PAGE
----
Having been invited to contribute a complete puzzle on one Classical Element – Air – it was intriguing to be asked to contribute one quarter of a combined puzzle, neatly wrapping up the Four Elements and also introducing a fifth: the Chinese Element of Wood. It having been decided that the key word should “rotate” around the intersection of the four 6 x 6 “gridlets”, I then chose the SE corner; since that gave me a six-letter word starting with O – and which neatly became OXYGEN. At the bottom of my gridlet I had the answer “cooperage”, which then had “COO” (or CO2) removed before entry (and, try as I might, I could not make a real word from the rump!). It was suggested to me that I could incorporate misprints into the down clues, which would then spell out “PLANTS” – as a hint at the mechanism for removing CO2 and providing the world with Oxygen.
In addition to the worldwide efforts to reduce greenhouse gas emissions and to limit global warming, a number of methods are used specifically to help prevent the occurrence of uncontrolled wildfires. One such technique is “agroforestry” – introducing grazing animals (goats, sheep, pigs…) to forest areas to eat scrub and other materials from the forest floor. This reduces the amount of ground-based fuel and creates natural breaks which help prevent wildfires from spreading uncontrollably.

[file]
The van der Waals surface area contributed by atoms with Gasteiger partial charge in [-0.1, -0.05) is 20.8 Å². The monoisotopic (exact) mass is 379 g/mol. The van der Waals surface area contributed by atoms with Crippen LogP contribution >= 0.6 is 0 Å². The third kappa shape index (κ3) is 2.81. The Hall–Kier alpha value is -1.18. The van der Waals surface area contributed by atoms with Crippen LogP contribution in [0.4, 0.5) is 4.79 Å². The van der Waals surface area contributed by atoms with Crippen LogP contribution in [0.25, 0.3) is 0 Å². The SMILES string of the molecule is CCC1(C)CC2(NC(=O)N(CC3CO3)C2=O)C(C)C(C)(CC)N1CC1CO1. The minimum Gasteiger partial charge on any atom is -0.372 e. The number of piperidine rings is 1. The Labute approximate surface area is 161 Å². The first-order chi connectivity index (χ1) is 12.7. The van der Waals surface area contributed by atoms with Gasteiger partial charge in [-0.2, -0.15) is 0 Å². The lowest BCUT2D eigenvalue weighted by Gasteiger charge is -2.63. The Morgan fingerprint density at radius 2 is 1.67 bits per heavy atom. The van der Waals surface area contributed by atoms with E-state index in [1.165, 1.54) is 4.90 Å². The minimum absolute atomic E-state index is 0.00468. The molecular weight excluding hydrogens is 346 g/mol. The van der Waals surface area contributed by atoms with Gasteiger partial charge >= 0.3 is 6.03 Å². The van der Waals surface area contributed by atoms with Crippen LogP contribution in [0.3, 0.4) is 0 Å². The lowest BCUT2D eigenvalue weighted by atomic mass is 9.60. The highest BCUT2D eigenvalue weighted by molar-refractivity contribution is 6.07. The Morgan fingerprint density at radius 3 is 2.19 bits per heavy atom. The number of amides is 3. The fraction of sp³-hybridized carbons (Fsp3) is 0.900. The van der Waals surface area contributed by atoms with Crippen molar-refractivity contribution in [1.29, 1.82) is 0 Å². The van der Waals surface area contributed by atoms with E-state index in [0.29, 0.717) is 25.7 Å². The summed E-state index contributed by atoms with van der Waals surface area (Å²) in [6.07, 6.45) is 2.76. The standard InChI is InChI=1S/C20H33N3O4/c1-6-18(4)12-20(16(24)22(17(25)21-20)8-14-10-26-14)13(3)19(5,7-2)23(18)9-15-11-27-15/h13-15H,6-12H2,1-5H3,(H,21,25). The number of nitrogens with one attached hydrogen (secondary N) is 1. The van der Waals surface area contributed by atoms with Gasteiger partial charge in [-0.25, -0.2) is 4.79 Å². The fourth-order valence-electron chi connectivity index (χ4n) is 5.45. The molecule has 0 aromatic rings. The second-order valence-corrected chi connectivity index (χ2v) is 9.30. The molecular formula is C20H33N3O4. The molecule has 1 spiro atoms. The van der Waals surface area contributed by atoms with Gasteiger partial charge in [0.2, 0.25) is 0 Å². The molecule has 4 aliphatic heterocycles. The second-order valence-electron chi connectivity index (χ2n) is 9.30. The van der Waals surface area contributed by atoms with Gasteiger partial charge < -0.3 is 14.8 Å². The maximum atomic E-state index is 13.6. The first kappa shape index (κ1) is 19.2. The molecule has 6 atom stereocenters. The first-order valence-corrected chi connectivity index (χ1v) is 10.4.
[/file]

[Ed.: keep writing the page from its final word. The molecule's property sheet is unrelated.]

With the quadrant having 12 entries, and AGROFORESTRY itself having 12 letters, it seemed sensible to have solvers discover the theme by a clue-based gimmick yielding one letter per clue. Not being able to come up with a truly thematically-relevant gimmick, I decided on “corrections to misprints”, with the correct letters yielding the term AGROFORESTRY. But this changed slightly when one of my fellow-setters (Brock) observed that the middle four letters almost spell FIRE – the theme of my quadrant and the problem that agroforestry helps to solve – so that having that sixth correction initially yield an “I”, to be subsequently changed to an “O” to give AGROFORESTRY, creates a nice link between the problem and the solution.
I also wanted to replicate in the grid the basic process of agroforestry in helping to prevent wildfires, which is that animals eat (and thus remove) the ground-based “fuel” source. After some deliberation I decided to have GOATS eating SCRUB – i.e., the initially-filled grid would include SCRUB as one entry, to be replaced by GOATS in the final grid (if possible, leaving real crossing words). The fact that the letters of GOATS all appear in AGROFORESTRY enabled me to use the preamble to lead solvers to the required replacement word.
The various constraints meant that constructing the grid was both an individual and a collaborative process, but thankfully a suitable grid eventually emerged, including having real words remain after replacing SCRUB with GOATS. The remaining challenge was to write a set of clues that required as little print-space as possible. After considerable effort, the space constraints were met, but my section of the puzzle still ended up as the longest of the four.